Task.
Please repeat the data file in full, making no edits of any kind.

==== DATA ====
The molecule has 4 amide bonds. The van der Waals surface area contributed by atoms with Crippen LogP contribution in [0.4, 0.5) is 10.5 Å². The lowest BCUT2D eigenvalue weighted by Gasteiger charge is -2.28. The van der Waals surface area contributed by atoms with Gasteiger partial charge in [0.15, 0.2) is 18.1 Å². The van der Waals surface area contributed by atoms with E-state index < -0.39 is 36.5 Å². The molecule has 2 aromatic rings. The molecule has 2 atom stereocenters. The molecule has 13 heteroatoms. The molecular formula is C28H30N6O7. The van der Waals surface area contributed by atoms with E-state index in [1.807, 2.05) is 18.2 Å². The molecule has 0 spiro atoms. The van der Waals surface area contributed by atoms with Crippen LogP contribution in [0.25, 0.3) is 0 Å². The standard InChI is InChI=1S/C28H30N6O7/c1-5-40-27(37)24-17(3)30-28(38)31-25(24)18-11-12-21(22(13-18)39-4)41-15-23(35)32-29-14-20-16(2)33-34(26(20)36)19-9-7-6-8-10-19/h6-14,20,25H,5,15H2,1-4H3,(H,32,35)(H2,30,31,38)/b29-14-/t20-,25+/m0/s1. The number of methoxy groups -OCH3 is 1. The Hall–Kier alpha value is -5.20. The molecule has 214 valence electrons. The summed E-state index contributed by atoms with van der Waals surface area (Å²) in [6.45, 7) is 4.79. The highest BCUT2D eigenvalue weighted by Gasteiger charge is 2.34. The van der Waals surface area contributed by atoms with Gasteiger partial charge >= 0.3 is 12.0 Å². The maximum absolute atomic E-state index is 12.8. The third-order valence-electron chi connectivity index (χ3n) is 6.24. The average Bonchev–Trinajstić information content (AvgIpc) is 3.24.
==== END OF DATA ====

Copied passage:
The molecule has 4 amide bonds. The van der Waals surface area contributed by atoms with Crippen LogP contribution in [0.4, 0.5) is 10.5 Å². The lowest BCUT2D eigenvalue weighted by Gasteiger charge is -2.28. The van der Waals surface area contributed by atoms with Gasteiger partial charge in [0.15, 0.2) is 18.1 Å². The van der Waals surface area contributed by atoms with E-state index < -0.39 is 36.5 Å². The molecule has 2 aromatic rings. The molecule has 2 atom stereocenters. The molecule has 13 heteroatoms. The molecular formula is C28H30N6O7. The van der Waals surface area contributed by atoms with E-state index in [1.807, 2.05) is 18.2 Å². The molecule has 0 spiro atoms. The van der Waals surface area contributed by atoms with Crippen LogP contribution in [0.25, 0.3) is 0 Å². The standard InChI is InChI=1S/C28H30N6O7/c1-5-40-27(37)24-17(3)30-28(38)31-25(24)18-11-12-21(22(13-18)39-4)41-15-23(35)32-29-14-20-16(2)33-34(26(20)36)19-9-7-6-8-10-19/h6-14,20,25H,5,15H2,1-4H3,(H,32,35)(H2,30,31,38)/b29-14-/t20-,25+/m0/s1. The number of methoxy groups -OCH3 is 1. The Hall–Kier alpha value is -5.20. The molecule has 214 valence electrons. The summed E-state index contributed by atoms with van der Waals surface area (Å²) in [6.45, 7) is 4.79. The highest BCUT2D eigenvalue weighted by Gasteiger charge is 2.34. The van der Waals surface area contributed by atoms with Gasteiger partial charge >= 0.3 is 12.0 Å². The maximum absolute atomic E-state index is 12.8. The third-order valence-electron chi connectivity index (χ3n) is 6.24. The average Bonchev–Trinajstić information content (AvgIpc) is 3.24.